Sunday May 23
Today, while talking about your smoking, you pause and look at me with the look of wide eyed discovery. “Learning not to smoke will be like a whole other marathon.” The Addiction to Life Marathon.
This morning, you and Steve went to the church together. Steve got to see, first hand, the support that you have from the church community. He can see why you love the congregation. They truly are wonderful.
It’s a beautiful day. I get some garden time and the children played with Laura while Steve hung out with you and helped assemble the new patio table. Our old table was a wooden picnic table that has seen many birthday parties, BBQ, bubble blowing contests and science experiments including the dissection of a weasel that we brought back from Cape Breton last year while you did the Cabot Trail Relay.
The old table is on it’s last legs … literally. Steve dismantled it and cut it into pieces and tonight we made a fire and converted the table into smores (and a little CO2). I didn’t play much with the kids or eat smores but I did have a chance to ‘work’ in the garden. Garden work is not really work. It’s a mental health therapy. I guess it’s because I can, for a brief moment, be under the impression that I can control the undesirable and nurture the fruits of my labours.
This is a feat that I find challenging to do in my real life.
You were low in the early evening. I persuaded you to have a nap – you did lay down but then asked for a phone and ended up calling people. You called Janice. Well, it wasn’t much of a nap but it did seemed to help. I guess that that is your mental health therapy... connecting to people.
I think that both of us have empty reserves emotionally. It takes very little to drain me. A poor night’s sleep, an illness, even a small unexpected twist in the day throws me into a tailspin. I am going to have to work at building up my reserves. Hopefully, in the process, I will learn how to help you do the same.
Monday May 24
Steve, Laura and I talk about your depressed moods. We talk about how hard it is to watch you go through your grief. There are so many things that you can’t do and it’s so easy to be drawn into your way of thinking. I tell them of the random thoughts that have been popping into my head as the days pass. There are so many reminders about the house of the things you can’t do: snow shoes, cleats, bike … things you can’t use now or perhaps forever. These thoughts make me very lost with sadness. I can hardly see my path when I feel like this.
I know people try to reach out and give us support but can’t truly understand how the lost affects our lives. Sometimes the platitudes that we hear seem very generic and somewhat empty… devoid of real hope for the future. Platitudes are a natural human response to uncomfortable situations. I have been guilty of this very thing. When an acquaintance with a serious health issue crossed paths with me, I would resort to platitudes too because what else can you say? It is easier to say platitudes when you are not in the center of the storm.
I scared about next weekend at the Cabot Trail Relay. I’m scared that it will be a reminder of the things you can’t do. In the past years you were very involved with every aspect of the race. Everything from running legs to moving cars, picking up and delivering runners to providing nutritional and cheering support. Out of this abrevated list, most things you can’t do. But you can cheer and that is your plan.
I suppose that the experience could go the other way and be uplifting but I am still scared.
Tuesday May 25
The OT and wheelchair guy came today to re-measure you for a chair. The first prescription had some deficiencies. I don’t know what the NSRC OTs were doing in the 13 weeks they had you. They had lots of time to get measurements and get a chair but somehow, between the three different OT’s no one managed to actually finish the job. (Although the last OT did try – but she didn’t have enough time.) So a month after your discharge, we are still renting a chair that we never agreed to rent that has broken 4 times.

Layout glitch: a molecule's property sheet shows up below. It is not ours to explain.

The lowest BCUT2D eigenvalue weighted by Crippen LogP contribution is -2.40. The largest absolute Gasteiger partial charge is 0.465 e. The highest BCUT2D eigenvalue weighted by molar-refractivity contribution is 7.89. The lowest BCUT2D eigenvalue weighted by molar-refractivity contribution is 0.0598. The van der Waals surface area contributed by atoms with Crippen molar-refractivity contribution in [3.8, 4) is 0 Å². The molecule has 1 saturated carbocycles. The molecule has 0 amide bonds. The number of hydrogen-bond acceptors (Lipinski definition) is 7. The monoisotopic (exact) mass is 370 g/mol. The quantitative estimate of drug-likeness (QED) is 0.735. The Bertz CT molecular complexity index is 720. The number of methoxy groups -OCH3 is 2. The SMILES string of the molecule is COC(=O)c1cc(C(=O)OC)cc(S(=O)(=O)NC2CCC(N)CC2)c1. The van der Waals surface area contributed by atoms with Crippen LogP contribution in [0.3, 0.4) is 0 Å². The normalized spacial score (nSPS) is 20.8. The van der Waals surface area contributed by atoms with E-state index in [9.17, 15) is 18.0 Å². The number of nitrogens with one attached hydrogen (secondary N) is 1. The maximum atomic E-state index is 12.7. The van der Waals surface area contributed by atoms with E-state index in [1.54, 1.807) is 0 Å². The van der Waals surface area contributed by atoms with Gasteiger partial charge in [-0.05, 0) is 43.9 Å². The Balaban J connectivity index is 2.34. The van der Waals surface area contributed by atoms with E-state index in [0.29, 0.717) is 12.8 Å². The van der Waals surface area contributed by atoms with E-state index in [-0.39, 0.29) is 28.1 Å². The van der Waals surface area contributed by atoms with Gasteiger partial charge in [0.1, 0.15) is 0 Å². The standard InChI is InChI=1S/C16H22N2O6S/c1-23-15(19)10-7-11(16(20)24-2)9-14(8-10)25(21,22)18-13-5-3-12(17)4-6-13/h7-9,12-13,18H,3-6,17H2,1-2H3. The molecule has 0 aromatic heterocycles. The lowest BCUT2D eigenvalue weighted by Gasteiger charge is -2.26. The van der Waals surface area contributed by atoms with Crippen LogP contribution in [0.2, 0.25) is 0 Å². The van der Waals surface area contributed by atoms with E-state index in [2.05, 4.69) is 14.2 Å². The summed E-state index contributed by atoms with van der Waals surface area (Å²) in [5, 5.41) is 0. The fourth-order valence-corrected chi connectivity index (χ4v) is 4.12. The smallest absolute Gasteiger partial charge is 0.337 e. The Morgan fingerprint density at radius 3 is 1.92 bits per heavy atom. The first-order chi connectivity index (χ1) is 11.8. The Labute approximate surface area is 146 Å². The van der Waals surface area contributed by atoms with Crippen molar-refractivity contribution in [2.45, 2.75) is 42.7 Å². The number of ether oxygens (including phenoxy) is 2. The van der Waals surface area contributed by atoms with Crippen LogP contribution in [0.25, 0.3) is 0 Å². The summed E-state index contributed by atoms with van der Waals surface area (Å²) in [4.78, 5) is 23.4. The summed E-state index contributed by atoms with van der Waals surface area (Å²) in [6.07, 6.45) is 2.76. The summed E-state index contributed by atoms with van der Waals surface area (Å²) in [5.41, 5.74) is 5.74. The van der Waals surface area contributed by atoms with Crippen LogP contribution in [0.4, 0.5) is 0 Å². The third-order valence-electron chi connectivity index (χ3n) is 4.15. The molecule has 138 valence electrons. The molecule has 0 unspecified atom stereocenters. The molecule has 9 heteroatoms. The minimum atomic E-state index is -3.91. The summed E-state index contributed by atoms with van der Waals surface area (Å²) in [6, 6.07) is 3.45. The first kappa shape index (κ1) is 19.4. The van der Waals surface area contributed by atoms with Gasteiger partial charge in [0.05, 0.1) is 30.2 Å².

I really don’t want to pay for the rental out of principle.
I am having more reservations about the Cabot Trail Relay (CTR). Staying up all night and then driving back to Truro and to the airport seems insane and a possible recipe for disaster. You seemed worried about this too.
Last night, Tara, Quinn, Steve and Laura and Annie and I went for a walk. When I suggested to you that you roll with us, you didn’t want to. You wanted to stay home… out of the way. While we were gone, I know that you dwelled on the fact that you couldn’t even go for a walk with us ... I know that I did.
Overall, I can certainly see some improvement in the past month since you have been home. You are more sure about stairs and I am even relaxed enough to let you walk short distances without me right by your side. You even transfer from chair to standing on your own most of the time. These improvements come at the price of taking risks.
Risk taking is a balancing act. To improve, you need to take risks, but they have to be calculated risks. Your strength is building and as long as it is early in the day and you have had a little time to loosen up after rest, you are capable to take risks.
Steve and Laura see a big difference in you but they hadn’t seen you since late October. Each day, I try to remember that you have improved, but it is hard for me and even harder for you, especially when we are also dealing with your losses every day.
Tara is upset tonight. She is feeling pressure. Pressure from schoolwork. I don’t think it is real pressure. It is self-imposed but she preserves it none the less. Being a bit driven by nature, it is real to her. She was very upset tonight about a homework project. She wants to do well. I try to calm her but I can’t.
Tonight, when I get home, there is spilt coffee on the carpet and urine in your shoe, along with Tara’s worries – I feel pressure from all sides. I want to stop the world for just a few minutes so I can catch up. I feel so behind.
I can see that Tara’s self imposed pressure and mine are interrelated. I shall have find a way to lead by example.
Wednesday May 26
It was a tough day at work. The vet work was fine. It’s the emotions that are running at work that are hard to deal with. My anger at the system that has mistreated you is spilling over to other parts of my life. Someone cried at a meeting today and I feel like shit. We have to change some things at work to make the time I spend there more efficient. Change is scary. I know that all too well. I can understand that no one wants change forced upon them but sometimes, one just have to accept it and move on ... I’m learning that the hard way.